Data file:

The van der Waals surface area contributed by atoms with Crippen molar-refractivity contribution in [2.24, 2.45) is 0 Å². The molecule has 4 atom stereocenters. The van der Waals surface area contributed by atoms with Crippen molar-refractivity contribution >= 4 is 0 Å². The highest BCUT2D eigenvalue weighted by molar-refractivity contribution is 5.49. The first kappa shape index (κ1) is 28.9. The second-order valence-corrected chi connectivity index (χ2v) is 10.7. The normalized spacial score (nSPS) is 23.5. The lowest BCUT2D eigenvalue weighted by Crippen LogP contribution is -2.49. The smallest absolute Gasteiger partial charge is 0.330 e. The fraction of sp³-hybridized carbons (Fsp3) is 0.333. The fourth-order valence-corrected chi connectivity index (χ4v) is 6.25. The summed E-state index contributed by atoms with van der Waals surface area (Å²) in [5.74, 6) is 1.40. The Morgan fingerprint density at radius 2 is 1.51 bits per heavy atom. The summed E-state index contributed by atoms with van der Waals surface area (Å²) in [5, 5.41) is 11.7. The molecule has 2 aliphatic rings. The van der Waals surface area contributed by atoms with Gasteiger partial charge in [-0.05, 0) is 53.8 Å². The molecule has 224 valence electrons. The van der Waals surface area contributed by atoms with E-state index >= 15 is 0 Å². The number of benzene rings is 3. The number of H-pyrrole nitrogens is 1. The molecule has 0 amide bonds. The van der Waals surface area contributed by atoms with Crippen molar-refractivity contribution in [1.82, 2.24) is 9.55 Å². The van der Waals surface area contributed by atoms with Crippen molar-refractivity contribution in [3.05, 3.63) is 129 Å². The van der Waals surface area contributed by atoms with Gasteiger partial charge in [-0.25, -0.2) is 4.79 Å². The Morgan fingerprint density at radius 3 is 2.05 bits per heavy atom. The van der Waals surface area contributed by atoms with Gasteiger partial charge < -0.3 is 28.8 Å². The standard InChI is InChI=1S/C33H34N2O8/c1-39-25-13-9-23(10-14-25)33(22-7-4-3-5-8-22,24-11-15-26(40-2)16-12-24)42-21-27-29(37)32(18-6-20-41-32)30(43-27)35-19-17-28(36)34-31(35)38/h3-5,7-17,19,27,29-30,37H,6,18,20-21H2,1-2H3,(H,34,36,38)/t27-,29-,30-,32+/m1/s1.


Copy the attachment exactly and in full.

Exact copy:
The van der Waals surface area contributed by atoms with Crippen molar-refractivity contribution in [2.24, 2.45) is 0 Å². The molecule has 4 atom stereocenters. The van der Waals surface area contributed by atoms with Crippen molar-refractivity contribution >= 4 is 0 Å². The highest BCUT2D eigenvalue weighted by molar-refractivity contribution is 5.49. The first kappa shape index (κ1) is 28.9. The second-order valence-corrected chi connectivity index (χ2v) is 10.7. The normalized spacial score (nSPS) is 23.5. The lowest BCUT2D eigenvalue weighted by Crippen LogP contribution is -2.49. The smallest absolute Gasteiger partial charge is 0.330 e. The fraction of sp³-hybridized carbons (Fsp3) is 0.333. The fourth-order valence-corrected chi connectivity index (χ4v) is 6.25. The summed E-state index contributed by atoms with van der Waals surface area (Å²) in [5.74, 6) is 1.40. The Morgan fingerprint density at radius 2 is 1.51 bits per heavy atom. The summed E-state index contributed by atoms with van der Waals surface area (Å²) in [5, 5.41) is 11.7. The molecule has 2 aliphatic rings. The van der Waals surface area contributed by atoms with Gasteiger partial charge in [-0.05, 0) is 53.8 Å². The molecule has 224 valence electrons. The van der Waals surface area contributed by atoms with E-state index >= 15 is 0 Å². The number of benzene rings is 3. The number of H-pyrrole nitrogens is 1. The molecule has 0 amide bonds. The van der Waals surface area contributed by atoms with Crippen molar-refractivity contribution in [1.82, 2.24) is 9.55 Å². The van der Waals surface area contributed by atoms with Crippen molar-refractivity contribution in [3.05, 3.63) is 129 Å². The van der Waals surface area contributed by atoms with Gasteiger partial charge in [-0.25, -0.2) is 4.79 Å². The Morgan fingerprint density at radius 3 is 2.05 bits per heavy atom. The van der Waals surface area contributed by atoms with Gasteiger partial charge < -0.3 is 28.8 Å². The standard InChI is InChI=1S/C33H34N2O8/c1-39-25-13-9-23(10-14-25)33(22-7-4-3-5-8-22,24-11-15-26(40-2)16-12-24)42-21-27-29(37)32(18-6-20-41-32)30(43-27)35-19-17-28(36)34-31(35)38/h3-5,7-17,19,27,29-30,37H,6,18,20-21H2,1-2H3,(H,34,36,38)/t27-,29-,30-,32+/m1/s1.